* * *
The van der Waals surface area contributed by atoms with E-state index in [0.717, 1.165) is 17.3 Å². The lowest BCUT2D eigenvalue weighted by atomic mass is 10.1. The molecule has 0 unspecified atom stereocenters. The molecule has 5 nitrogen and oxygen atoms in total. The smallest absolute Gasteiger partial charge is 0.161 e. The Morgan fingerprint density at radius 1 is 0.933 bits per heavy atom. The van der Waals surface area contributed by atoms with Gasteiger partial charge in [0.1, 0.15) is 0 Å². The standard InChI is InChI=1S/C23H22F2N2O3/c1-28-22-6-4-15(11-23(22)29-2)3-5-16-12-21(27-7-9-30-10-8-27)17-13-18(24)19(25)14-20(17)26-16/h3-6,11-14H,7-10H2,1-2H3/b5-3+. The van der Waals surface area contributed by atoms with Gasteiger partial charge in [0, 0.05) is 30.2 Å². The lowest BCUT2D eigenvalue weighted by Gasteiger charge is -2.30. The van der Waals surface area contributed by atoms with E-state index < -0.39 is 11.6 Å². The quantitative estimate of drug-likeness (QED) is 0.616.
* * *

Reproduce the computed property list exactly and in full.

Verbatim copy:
The van der Waals surface area contributed by atoms with E-state index in [0.717, 1.165) is 17.3 Å². The lowest BCUT2D eigenvalue weighted by atomic mass is 10.1. The molecule has 0 unspecified atom stereocenters. The molecule has 5 nitrogen and oxygen atoms in total. The smallest absolute Gasteiger partial charge is 0.161 e. The Morgan fingerprint density at radius 1 is 0.933 bits per heavy atom. The van der Waals surface area contributed by atoms with Gasteiger partial charge in [0.1, 0.15) is 0 Å². The standard InChI is InChI=1S/C23H22F2N2O3/c1-28-22-6-4-15(11-23(22)29-2)3-5-16-12-21(27-7-9-30-10-8-27)17-13-18(24)19(25)14-20(17)26-16/h3-6,11-14H,7-10H2,1-2H3/b5-3+. The van der Waals surface area contributed by atoms with Gasteiger partial charge in [0, 0.05) is 30.2 Å². The lowest BCUT2D eigenvalue weighted by Gasteiger charge is -2.30. The van der Waals surface area contributed by atoms with E-state index < -0.39 is 11.6 Å². The quantitative estimate of drug-likeness (QED) is 0.616.